Administrator's note: This week's topic post is by Mia Montazzoli, who addresses questions raised concerning the use of Duchamp's "readymade" technique by the emergent British artists of the 1990's.
In July of 1988 Damien Hirst organized an exhibition of his own work as well as fellow students from the
In James Gaywood’s “Yba as Critique: The Socio-Political Inferences of the Mediated Identity of Recent British Art” he discusses the techniques in which this group of self-promoting young artists operates to set themselves a place in history. Gaywood recognizes that without artists like Duchamp and Kurt Schwitters the work in “Freeze” would not have had the same significance. The work of Duchamp may also be a source from where the yBa’s harshest critique was derived. Gaywood does not take a particular stance, but states, “overt appropriation of avant-garde technique, brought back into the fold of consumable art, could be criticized for its misrepresentation of the former practice”. Where the work of the yBa’s makes reference to the past it exists side by side with our consumer culture, therefore functioning in a different way from Duchamp’s “readymades”.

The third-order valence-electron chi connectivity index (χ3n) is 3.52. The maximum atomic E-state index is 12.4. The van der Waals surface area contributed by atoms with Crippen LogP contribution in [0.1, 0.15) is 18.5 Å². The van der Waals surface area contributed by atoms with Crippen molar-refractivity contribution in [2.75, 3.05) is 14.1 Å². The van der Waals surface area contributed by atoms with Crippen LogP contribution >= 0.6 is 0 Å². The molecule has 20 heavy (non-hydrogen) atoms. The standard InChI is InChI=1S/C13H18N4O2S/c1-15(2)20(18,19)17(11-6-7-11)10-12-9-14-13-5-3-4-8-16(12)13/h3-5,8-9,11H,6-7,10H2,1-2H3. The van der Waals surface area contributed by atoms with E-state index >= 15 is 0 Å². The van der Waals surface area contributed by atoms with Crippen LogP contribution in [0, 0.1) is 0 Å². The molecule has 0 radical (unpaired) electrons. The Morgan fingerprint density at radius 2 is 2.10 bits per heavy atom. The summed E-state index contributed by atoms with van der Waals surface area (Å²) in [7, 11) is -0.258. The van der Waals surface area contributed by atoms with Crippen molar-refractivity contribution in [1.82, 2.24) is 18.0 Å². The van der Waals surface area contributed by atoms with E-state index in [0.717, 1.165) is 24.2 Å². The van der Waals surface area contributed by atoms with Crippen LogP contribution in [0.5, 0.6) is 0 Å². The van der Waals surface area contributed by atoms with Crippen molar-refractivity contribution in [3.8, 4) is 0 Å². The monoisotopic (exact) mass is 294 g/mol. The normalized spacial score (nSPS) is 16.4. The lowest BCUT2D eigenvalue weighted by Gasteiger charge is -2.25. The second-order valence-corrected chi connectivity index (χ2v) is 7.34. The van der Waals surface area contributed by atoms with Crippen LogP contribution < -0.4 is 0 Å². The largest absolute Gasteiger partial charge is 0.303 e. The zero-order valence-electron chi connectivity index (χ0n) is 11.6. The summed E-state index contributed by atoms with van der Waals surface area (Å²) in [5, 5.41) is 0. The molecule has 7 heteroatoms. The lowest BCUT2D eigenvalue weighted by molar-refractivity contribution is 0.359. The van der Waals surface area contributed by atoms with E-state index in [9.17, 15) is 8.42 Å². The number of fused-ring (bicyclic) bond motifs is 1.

The yBa’s took the history of the readymade and extended it to become more relevant to the current time. Duchamp’s previous gestures that exposed the commodification of art paved the way for these artists to use that history. While seemingly doing the opposite gesture the works’ similarity to consumerism is what makes it ironic because the actual meaning is often related to Duchamp’s questioning of what art is or what it could be. The work in “Freeze” marked an important exhibition of contemporary artists who used the readymade’s past to make a point that is just as progressive in a subtler manner.
Reading for 14 February: Chapter 8: Video Projection: The Space Between Screens by Liz Kotz.